The purpose of a Phase I ESA is to identify, to the extent feasible, recognized environmental concerns in connection with the property. This assessment included a site reconnaissance as well as research and interviews with representatives of the public, property management, and regulatory agencies.
A Phase I Environmental Site Assessment is a report prepared for a real estate holding which identifies potential or existing environmental contamination liabilities. The analysis, often called a Phase I ESA, typically addresses both the underlying land as well as physical improvements to the property; however, techniques applied in a Phase I ESA never include actual collection of physical samples or chemical analyses of any kind. Scrutiny of the land includes examination of potential soil contamination, groundwater quality, surface water quality and sometimes issues related to hazardous substance uptake by biota. The examination of a site may include: definition of any chemical residues within structures; identification of possible asbestos containing building materials; inventory of hazardous substances stored or used on site; assessment of mold and mildew; and evaluation of other indoor air quality parameters.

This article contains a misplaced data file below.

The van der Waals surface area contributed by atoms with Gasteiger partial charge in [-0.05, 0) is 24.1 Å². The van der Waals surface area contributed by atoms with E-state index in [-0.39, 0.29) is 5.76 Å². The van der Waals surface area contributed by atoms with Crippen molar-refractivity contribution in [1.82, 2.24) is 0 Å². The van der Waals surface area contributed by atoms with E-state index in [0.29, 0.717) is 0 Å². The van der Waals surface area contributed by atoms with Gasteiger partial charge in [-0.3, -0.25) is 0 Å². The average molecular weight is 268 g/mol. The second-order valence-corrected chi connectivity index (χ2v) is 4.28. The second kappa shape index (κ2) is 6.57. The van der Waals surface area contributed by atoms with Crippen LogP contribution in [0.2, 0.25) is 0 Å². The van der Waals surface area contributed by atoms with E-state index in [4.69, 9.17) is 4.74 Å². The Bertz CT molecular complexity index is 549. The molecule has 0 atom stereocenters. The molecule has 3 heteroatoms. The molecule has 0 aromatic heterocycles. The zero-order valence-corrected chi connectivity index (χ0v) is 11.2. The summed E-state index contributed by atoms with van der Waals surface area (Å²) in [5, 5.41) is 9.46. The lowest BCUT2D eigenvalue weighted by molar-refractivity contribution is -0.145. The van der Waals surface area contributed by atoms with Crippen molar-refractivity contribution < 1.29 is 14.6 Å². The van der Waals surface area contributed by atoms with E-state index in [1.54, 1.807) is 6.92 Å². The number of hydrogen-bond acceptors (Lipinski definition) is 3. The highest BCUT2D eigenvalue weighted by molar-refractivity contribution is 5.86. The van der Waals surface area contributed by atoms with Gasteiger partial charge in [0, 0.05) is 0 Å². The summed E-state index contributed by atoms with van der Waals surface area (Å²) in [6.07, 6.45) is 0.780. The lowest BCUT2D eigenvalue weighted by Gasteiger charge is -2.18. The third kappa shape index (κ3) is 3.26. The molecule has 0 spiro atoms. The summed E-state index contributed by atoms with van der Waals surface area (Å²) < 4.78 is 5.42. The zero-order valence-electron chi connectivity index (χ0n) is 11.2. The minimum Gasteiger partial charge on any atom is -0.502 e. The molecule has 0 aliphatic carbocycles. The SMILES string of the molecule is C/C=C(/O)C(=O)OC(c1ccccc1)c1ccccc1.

Actual sampling of soil, air, groundwater and/or building materials is typically not conducted during a Phase I ESA. The Phase I ESA is generally considered the first step in the process of environmental Due Diligence.